The other day, I went to see a well-respected psychic, clairvoyant, transformational therapist because I thought this trauma was taking over my mind on a regular basis, creating much suffering for those around me and myself. Nothing that I was doing, including the trauma exercises I have written about in a prior post, was having any impact on this.
I learned many things during that initial session, but perhaps the most eye-opening was that as a Capricorn, it was my nature to be serious, perhaps even melancholy; there is a joyful side to me, but it is not dominant. This has nothing to do with my life experience, my trauma; it is not an indication that there is something dark inside me. It is just the way I am. It is how I was born. It is what I have described in other writings as my elemental nature, which is part of my true Buddha self, my unborn Buddha mind.
What a relief. As I reflected on this information, I started connecting many dots. The first was my belief that the image of myself as a smiling toddler is the avatar of my true Buddha self. And indeed that is part of my true self. But it is not the whole picture, and by focusing on being in touch with that smiling toddler, seeing things through those joyful eyes, I was denying that other part of me. I was looking to be something other than I am. I wanted that to be my true Buddha self.
Since I was convinced that this grayness, this frown, was not my natural state and indeed evidence that there was still something dark unresolved inside me, I was determined to free myself of this frowning visage. Since I can no more change my natural state than the color of my eyes, having this feeling and determination created unresolvable conflict and tension inside me. It was an act of aggression.
I had also come to realize recently that this image of the smiling toddler was one that my mother and father both fostered and desired. Like most parents, they wanted their child to be happy, which is communicated to the child in many ways, To obtain their love, my inner child did everything possible to deny my inner feelings of seriousness, melancholy; to repress them. To deny myself. And so I did not express those feelings; I did not even cry, not even in private, when I felt great psychic pain.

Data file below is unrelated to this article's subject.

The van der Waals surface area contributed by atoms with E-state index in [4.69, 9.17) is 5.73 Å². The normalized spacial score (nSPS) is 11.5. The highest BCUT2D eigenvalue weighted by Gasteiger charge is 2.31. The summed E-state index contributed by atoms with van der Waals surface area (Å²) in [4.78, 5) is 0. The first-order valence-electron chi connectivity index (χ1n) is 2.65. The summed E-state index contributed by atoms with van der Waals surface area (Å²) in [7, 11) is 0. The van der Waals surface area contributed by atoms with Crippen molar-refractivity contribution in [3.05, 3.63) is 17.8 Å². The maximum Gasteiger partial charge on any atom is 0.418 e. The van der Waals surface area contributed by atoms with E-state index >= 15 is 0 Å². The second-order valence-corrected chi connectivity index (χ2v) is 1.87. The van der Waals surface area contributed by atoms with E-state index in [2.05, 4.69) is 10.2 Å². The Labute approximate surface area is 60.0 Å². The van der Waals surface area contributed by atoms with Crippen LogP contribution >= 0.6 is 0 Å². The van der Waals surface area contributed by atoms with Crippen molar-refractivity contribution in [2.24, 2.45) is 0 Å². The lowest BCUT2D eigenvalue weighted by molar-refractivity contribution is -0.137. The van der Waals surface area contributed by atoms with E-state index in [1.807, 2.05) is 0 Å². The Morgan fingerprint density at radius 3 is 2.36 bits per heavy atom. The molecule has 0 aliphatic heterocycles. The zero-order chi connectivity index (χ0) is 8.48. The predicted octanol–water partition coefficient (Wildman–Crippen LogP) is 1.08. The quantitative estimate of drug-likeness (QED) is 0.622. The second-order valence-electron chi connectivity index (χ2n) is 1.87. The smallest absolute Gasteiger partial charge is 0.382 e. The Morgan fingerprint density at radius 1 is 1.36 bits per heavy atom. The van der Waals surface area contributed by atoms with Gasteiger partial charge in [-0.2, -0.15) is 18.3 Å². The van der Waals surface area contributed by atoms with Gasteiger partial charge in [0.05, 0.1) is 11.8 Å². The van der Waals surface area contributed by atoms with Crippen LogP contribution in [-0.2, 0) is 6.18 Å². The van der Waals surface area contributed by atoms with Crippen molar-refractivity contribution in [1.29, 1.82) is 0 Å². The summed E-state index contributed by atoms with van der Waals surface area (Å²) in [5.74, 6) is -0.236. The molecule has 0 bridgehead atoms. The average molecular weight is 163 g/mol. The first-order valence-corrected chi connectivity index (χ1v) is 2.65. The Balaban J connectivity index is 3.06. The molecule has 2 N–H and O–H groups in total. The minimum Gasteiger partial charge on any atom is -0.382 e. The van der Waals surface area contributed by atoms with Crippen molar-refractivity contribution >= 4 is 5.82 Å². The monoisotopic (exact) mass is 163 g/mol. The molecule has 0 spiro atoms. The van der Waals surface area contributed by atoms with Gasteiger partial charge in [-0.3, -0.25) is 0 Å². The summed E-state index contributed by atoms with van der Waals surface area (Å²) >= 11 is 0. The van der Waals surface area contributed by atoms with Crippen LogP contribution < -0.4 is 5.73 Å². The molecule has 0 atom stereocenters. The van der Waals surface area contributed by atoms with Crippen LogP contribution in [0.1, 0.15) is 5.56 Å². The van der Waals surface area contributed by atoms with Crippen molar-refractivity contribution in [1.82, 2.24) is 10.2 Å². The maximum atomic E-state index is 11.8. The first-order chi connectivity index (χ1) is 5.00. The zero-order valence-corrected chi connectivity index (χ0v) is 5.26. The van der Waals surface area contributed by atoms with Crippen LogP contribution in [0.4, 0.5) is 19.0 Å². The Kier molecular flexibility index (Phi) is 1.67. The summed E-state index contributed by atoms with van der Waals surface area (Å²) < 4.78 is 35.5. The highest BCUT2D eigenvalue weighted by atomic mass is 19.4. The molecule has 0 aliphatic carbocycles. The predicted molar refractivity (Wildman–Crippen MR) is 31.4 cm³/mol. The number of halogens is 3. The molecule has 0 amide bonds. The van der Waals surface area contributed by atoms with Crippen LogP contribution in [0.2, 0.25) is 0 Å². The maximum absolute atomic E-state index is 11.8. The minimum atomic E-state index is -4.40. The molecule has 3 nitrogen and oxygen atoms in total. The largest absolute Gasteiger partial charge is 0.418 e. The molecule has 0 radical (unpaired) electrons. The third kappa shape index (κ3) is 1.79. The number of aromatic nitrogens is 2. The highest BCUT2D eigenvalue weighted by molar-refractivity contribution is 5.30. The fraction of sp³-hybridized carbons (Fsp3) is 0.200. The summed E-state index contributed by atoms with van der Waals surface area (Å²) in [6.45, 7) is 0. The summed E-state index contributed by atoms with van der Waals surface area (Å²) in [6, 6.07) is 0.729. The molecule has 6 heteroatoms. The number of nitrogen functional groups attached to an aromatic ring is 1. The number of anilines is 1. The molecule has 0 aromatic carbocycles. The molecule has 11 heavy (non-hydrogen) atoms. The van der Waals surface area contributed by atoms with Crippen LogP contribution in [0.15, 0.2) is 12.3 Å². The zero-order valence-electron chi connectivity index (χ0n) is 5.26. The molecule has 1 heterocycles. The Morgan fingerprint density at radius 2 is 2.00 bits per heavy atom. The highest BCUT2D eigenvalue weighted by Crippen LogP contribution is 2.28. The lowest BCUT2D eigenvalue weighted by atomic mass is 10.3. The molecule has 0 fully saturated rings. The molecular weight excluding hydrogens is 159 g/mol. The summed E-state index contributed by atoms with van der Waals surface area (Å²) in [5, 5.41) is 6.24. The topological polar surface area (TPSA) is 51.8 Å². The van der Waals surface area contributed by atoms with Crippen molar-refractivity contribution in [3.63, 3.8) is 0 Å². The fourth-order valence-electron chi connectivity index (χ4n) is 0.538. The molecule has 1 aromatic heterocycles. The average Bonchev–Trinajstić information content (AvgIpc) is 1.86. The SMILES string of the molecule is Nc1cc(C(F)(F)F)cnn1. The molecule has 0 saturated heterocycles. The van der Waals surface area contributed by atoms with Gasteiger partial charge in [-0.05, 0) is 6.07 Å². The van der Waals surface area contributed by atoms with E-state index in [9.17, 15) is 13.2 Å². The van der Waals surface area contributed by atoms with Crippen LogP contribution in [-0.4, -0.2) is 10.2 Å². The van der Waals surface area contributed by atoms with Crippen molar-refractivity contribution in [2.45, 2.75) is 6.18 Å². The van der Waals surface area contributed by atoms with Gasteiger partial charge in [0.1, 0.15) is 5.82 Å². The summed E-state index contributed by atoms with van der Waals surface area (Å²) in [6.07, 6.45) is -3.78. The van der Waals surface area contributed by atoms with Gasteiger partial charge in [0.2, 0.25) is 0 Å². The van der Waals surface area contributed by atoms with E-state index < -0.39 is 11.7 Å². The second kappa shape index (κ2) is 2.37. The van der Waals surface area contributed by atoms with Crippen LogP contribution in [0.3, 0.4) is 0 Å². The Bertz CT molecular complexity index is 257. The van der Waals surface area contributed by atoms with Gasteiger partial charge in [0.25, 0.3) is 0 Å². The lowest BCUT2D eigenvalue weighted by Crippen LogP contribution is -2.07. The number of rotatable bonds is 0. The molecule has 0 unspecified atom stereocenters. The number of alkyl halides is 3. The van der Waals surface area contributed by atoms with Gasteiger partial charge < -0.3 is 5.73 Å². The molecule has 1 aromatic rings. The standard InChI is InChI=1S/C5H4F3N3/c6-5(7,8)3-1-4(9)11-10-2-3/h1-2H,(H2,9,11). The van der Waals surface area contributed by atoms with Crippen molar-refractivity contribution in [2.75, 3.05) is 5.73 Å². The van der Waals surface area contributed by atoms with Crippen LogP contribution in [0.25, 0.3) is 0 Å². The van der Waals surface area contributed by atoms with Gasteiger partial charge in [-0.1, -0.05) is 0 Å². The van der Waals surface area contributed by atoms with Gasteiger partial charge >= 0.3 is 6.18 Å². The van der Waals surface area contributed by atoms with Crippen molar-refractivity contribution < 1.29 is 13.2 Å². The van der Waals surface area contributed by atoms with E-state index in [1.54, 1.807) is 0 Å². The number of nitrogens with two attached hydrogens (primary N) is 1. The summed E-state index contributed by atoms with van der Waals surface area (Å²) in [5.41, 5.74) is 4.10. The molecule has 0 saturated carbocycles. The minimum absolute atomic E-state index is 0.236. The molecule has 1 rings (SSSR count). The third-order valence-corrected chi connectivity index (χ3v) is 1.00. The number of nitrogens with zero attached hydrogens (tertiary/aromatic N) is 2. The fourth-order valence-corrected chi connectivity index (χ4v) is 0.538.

I also realize now that my desire to succeed, to make my parents proud, was not just a result of a desire to gain their respect, if not their love, because of the trauma I had experienced, but it is a natural asset of me as a Capricorn. So this natural drive of mine fitted very well with the psychic need I had because of the conditional nature of love that I had discovered.
How sad that throughout my life, until my conversation with this psychic, I did not understand an important aspect of who I was and so rather than cherishing it, I labeled it as something unhealthy, undesirable. I was so focused on what was wrong with me that it cancelled out much of the positive feelings I had about myself. I have always been aware of the very positive things about my life, and yet the often less-important negative things grabbed my focus and dominated my self-image.
And so I have begun to sit with myself as being the Capricorn I am. With my elemental nature being serious while also having joyfulness inside me. It is the yin and yang of my life. I am embracing it, seeing it as my true Buddha self. Seeing it indeed as evidence of the deep humanity that is my true self. I have often said, how can one not be serious when one is acutely aware of all the suffering in the world.
This is a very positive development; a break-through. But switching from feeling that an aspect of me is troublesome and unhealthy to knowing that it is part of my elemental nature and to be cherished, while easy intellectually and welcomed, will be a challenge to incorporate into my sense of being. Revised affirmations will help the process. And lots of self-hugging.
And I have gone back to my baby book to find a photograph that is more reflective of the serious side of my true self. I look at that photo and it gives me great comfort; I feel how the two aspects of my true self fit together. It grounds my new affirmations.
This does not mean that I have no other traumas left inside me to discover. But this internal struggle, this self-denial, has itself been a major trauma in my life. Perhaps the central trauma thread that ties the others together.